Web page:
by Jesse Hirsch
Dozens of progressive students from across North America converged on Berkeley this weekend, bearing cardboard name badges, vegan recipes, and bright-eyed ideas about how to shake up their college food-supply systems. With a rallying cry of “Occupy Your Plate!” the Cooperative Food Empowerment Directive hosted a boot camp to help students create their own on-campus co-ops.
Organizer and self-described “chief evangelist” Yoni Landau said most of the fifty-plus attendees were starting co-ops from the ground floor, and came for a weekend of networking and self-education. I spent a couple of hours at UC Berkeley’s Cloyne Court co-op Saturday night, chatting with attendees and checking out some guest speakers.
Most students had been involved with their campus Occupy movements, like Sam Shain of Haverford University in Pennsylvania. Shain and friends launched a granola cooperative out of a student apartment this fall. She called this “Phase 1,” the gateway operation to eventually launching a cafe and grocer on campus. “We’re starting small, and will keep growing incrementally,” she said.
To launch the granola operation, Shain and friends rode a carbon-neutral bike fleet to the farmers’ market, using micro-grant funding to purchase ingredients for a vegan feast. Another student organizer, Elli Pearson of UC Davis, told proud stories about her fledgling co-op’s bicycle-powered blender and a recent “Funkraiser” they held.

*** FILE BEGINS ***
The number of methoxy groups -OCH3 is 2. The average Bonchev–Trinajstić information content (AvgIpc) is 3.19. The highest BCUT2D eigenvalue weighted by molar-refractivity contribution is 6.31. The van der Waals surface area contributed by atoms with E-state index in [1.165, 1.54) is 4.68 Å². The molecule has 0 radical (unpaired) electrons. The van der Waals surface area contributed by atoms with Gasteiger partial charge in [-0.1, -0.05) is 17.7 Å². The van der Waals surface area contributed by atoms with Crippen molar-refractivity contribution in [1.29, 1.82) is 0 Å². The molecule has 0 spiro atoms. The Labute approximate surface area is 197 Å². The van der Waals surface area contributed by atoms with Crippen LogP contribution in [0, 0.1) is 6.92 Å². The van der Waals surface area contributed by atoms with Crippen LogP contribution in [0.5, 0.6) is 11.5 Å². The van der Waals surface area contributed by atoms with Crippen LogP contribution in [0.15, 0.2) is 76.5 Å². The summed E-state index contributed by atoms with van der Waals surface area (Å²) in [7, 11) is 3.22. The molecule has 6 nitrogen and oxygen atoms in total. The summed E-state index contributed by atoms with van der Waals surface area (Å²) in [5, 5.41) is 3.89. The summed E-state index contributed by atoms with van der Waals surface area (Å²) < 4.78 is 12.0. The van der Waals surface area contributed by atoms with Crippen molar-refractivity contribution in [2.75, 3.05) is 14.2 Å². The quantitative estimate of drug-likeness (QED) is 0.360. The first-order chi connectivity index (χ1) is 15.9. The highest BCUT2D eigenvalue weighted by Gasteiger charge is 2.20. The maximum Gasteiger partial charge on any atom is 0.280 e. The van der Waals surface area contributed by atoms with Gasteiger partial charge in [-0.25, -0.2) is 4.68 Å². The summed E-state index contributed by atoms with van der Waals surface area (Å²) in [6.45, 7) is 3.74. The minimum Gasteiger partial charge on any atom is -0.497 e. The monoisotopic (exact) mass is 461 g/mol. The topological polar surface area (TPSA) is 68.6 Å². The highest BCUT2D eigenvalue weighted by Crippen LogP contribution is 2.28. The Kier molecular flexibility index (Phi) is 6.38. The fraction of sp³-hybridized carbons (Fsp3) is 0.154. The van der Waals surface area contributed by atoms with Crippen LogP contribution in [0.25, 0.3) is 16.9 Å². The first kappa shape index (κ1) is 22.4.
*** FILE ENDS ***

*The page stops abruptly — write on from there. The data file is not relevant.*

Though the ideals were noble and the enthusiasm infectious, at times this gathering veered towards self-parody (Landau led attendees in a freeform improvisational movement session before their tamari-and-tofu dinner).
Luckily Nikki Henderson, executive director of the People’s Grocery in West Oakland, showed up for some straight talk over dinner. Henderson referenced cult favorite TV show Portlandia, a spot-on satire of leftie subculture. She suggested that food activists be aware of the image they can present to people outside their movement (case in point: mainstream media portrayals of Occupy protestors). “I like yoga and Pilates and turning on the love light just like you,” she said. “But when you’re inviting outsiders to share dinner at your co-op, you might want to dial back the love light thing … it’s too easy for us nice crunchy folk to get abused.”
Henderson also entreated the predominantly white crowd to head into underserved communities near their campus for some outreach. “Throw a dinner party, and try to make sure the faces are less than 50 percent white,” she said. “You have the power to become a hub for a very diverse community.”
Kevin Danaher, social-justice activist and co-founder of Global Exchange, also roused the assembled masses. His speech hit on a panoply of progressive concerns, from eco-consciousness to labor issues to the sanctity of our foodways. He finished with a rundown of the Occupy movement’s lasting impact. “For all its flaws, Occupy has re-injected class analysis into our politics,” Danaher said. “It’s an exciting time … food is really the best issue you can focus on right now.”
The Cooperative Food Empowerment Directive has raised more than $110,000 since its founding in fall 2010, which it plans to use in support of 35 student-run food co-ops.
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